This website uses cookies primarily for visitor analytics. Certain pages will ask you to fill in contact details to receive additional information. On these pages you have the option of having the site log your details for future visits. Indicating you want the site to remember your details will place a cookie on your device. To view our full cookie policy, please click here. You can also view it at any time by going to our Contact Us page.

FM dives in to save leisure centres

20 April 2011

A new leisure trust has been formed by senior managers in the Borough Council’s leisure services department to salvage leisure facilities in Runnymede, Surrey. The former FM is the Trust's CEO.

According to a report on Get Surrey, the online arm of the Surrey Advertiser Group of newspapers, two leisure centres were under threat of possible closure as the Council looked to cut costs, are now run by Achieve Lifestyle, a not-for-profit charity, established to take over  earlier this month.
The Get Surrey report by Russell Butt states, 'The Achieve Lifestyle management has been formed from the senior management of the leisure services department at Runneymede Borough Council with former-facilities manager, Hazel Aitken becoming chief executive officer of the two sites. Aitkin said customers would notice little change for the time-being.
She added: "The whole team are looking forward to the new challenge, as it will be a new way of working, with the opportunity to be more responsive to customer needs being a great motivator. As a local charitable trust, the services are no longer controlled by Runnymede Borough Council as it was before, a board of trustees are the supporting partners developing policy and strategy.People can look forward to a service run for them, focussed on their health and leisure needs, opposed to being part of a multi-functional local authority. We have now only one key aim - health and leisure development."
Runnymede Council was forced to seek an alternative management solution last autumn, and the formation of a new leisure trust seemed the best option.
The Trust is expected to save an estimated £150,000 in reduced business rates and VAT exemptions. Closing both centres, which had been considered also, would have saved the council £130,000.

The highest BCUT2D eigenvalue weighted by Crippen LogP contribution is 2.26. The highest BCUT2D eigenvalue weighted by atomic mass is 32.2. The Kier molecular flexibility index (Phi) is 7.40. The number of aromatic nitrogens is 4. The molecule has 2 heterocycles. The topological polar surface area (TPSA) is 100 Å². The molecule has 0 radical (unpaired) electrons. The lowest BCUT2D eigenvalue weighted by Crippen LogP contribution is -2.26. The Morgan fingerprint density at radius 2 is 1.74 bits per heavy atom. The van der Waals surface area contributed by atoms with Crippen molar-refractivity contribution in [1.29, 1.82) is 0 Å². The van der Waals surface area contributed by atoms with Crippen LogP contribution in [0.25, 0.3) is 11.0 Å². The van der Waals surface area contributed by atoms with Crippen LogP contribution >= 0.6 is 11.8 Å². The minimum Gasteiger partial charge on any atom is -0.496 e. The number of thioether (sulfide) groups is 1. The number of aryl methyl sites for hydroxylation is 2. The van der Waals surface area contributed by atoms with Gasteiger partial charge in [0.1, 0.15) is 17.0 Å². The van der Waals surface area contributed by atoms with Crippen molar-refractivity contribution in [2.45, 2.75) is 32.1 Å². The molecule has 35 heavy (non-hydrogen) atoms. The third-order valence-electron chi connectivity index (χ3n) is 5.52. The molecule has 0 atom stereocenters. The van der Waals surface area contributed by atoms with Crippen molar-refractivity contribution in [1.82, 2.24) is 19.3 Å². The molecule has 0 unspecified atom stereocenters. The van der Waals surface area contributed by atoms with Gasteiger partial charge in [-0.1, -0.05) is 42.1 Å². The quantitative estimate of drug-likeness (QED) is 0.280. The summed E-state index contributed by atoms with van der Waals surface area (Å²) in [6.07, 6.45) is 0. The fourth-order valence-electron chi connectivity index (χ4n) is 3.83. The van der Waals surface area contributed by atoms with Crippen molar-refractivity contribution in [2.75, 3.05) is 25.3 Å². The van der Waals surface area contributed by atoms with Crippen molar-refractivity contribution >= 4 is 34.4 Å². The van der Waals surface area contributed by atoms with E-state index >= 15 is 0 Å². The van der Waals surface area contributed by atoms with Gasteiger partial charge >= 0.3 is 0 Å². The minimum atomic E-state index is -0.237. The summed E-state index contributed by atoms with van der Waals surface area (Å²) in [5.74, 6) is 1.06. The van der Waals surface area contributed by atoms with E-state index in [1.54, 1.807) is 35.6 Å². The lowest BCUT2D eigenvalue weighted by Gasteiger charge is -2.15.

The authority decided last summer to close Addlestone Leisure Centre during the day to save funds, a decision met with consternation by the community, however Ms Aitken said should the Trust perform well, it would look to "open ALC up more fully in the future."
The Trust receives a small management fee from the borough council to run the centres on its behalf, but the Trust aims to be entirely self-sufficient in the near future.
Ms Aitken added that surplus money made from the leisure centre will be funnelled back into it, to upgrade facilities or develop services and offset the management fee."
To read the orginal report CLICK HERE 

Print this page | E-mail this page


View more articles

Measuring FM Performance

Counting costs rather than measuring performance and demonstrating value to business is one of the reasons why FM has failed to achieve a strategic role in...
Article image

Why the Law Says You Need a Nappy Bin Disposal Service

At home, parents are used to disposing of their babies’ used nappies the same way they do any other domestic waste - bagging it up and sticking it in the r...

Benchmarking maintenance

BSRIA has just published this year's operation and maintenance benchmarking report as a guide for building operators to evaluate their performance against ...
Article image

Balancing the needs of FM clients and service providers

Philip Ratcliffe says that providing a fair service to both sides involved in the tendering process is a finely balanced art....
Article image

How a new farm park achieved the right washrooms for its visitors

When Lower Drayton Farm in Staffordshire was planning its farm park attraction, Play@ Lower Drayton Farm, getting the washrooms right was an important proj...
Article image

Lloyd’s transforms office space to make it fit for the future

Following the case study published on the Lloyd’s building in central London published in the